Is college for everyone?

Parents and teachers for more than a generation have steered students toward college and white-collar work, and few states
need the graduates more than Indiana, which has one of the lowest levels of college attainment in the country.

Lost in the attention, though, are jobs that donâ??t require a bachelorâ??s degree but still offer wages well above what many
college grads earn.

Manufacturers often complain of being overlooked. So do electric utilities.

Increasingly, coal mining companies are joining the fray. Theyâ??re desperate for employees as baby boomers retire and the country
increasingly turns to coal to meet its electricity needs.

Yet, the industry suffers from a stigma of black grime and pick axes, says Nat Nolan, president of the Indiana Coal Council,
a trade group of mine companies.

The work still isnâ??t clean, and most of the new jobs are in underground mines. But the pick axes were traded for mechanized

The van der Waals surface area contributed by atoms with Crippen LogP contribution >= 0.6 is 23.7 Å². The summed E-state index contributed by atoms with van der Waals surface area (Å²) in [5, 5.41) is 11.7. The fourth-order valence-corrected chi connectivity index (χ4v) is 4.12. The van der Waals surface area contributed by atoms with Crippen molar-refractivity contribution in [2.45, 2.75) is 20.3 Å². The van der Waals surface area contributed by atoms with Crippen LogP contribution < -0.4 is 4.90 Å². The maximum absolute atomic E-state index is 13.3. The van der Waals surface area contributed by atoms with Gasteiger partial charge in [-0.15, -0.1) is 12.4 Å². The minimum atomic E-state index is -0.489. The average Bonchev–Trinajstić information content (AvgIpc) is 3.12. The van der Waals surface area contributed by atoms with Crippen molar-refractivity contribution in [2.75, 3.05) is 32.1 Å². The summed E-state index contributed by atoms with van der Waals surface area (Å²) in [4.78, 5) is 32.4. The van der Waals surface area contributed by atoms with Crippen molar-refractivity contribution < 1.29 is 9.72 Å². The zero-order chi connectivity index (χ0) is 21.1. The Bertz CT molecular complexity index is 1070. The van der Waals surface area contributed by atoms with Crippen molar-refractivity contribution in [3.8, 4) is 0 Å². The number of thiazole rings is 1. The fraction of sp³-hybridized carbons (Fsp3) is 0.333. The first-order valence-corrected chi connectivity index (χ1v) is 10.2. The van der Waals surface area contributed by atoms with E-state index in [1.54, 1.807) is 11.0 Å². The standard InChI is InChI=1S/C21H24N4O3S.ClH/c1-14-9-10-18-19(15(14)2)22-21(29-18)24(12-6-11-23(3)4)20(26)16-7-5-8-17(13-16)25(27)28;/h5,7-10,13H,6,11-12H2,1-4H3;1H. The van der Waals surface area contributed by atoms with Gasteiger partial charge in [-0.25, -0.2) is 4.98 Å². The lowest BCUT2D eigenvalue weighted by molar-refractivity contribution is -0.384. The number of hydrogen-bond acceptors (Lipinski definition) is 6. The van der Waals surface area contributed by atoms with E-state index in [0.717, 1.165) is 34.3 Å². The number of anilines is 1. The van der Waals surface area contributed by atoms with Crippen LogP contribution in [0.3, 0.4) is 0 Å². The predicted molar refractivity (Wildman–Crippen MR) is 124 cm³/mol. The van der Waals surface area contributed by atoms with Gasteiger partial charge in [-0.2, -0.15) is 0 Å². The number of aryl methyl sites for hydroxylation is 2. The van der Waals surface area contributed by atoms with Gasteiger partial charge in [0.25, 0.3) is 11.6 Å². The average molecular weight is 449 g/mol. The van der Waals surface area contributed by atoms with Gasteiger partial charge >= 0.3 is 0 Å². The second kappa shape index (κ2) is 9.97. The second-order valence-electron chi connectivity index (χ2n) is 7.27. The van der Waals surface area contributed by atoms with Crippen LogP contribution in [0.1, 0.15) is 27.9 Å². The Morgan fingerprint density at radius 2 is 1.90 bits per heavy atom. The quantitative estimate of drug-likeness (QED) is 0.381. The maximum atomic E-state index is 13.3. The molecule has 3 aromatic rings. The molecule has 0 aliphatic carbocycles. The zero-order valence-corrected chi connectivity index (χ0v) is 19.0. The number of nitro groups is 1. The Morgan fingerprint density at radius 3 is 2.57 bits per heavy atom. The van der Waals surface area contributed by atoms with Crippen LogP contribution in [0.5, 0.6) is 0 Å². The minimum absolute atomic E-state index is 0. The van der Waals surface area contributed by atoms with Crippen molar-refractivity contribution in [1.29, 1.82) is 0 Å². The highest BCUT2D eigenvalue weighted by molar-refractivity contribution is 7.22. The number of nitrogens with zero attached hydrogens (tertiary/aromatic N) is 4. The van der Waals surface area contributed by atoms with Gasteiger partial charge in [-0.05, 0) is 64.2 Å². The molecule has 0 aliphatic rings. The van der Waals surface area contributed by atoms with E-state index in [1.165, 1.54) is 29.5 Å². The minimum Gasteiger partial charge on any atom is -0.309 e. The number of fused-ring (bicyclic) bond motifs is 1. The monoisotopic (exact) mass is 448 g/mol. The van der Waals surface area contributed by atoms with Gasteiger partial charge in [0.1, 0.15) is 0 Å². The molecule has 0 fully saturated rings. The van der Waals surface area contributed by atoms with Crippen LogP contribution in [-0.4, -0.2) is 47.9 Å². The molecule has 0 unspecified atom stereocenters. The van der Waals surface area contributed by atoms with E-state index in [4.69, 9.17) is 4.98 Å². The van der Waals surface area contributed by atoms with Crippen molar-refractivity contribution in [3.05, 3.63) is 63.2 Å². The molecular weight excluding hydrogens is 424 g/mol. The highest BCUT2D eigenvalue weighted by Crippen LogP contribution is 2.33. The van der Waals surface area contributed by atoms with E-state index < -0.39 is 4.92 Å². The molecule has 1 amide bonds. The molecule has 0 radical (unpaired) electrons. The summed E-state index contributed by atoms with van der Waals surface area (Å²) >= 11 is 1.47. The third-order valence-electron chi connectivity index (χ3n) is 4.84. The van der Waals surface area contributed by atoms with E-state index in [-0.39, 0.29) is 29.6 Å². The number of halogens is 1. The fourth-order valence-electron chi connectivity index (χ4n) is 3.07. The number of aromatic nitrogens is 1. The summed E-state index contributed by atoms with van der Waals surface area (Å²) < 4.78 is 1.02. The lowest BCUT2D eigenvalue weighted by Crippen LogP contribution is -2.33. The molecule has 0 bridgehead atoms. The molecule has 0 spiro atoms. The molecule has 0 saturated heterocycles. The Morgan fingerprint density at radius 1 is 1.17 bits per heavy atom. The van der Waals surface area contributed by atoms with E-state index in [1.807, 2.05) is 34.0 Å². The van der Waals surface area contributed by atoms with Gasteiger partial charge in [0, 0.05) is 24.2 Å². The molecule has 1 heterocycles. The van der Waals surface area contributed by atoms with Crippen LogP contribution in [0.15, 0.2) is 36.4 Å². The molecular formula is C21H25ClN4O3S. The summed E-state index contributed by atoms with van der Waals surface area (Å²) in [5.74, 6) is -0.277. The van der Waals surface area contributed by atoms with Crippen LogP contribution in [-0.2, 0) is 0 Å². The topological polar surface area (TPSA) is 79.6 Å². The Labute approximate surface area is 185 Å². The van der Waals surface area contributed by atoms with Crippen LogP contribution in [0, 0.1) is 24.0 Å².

equipment and computers long ago, and safety is much improved from the explosion-ridden days of the past.

Mining companies are offering entry-level pay of $50,000 a year to workers who hold nothing more than high school diplomas.
A couple of years of electrical training pushes the figure to about $70,000, and a few years of experience can result in a
six-figure salary. Thatâ??s more than most beginning lawyers earn.

For people who simply donâ??t want to go to college, or know they arenâ??t college material, has the value of a college education
been oversold?

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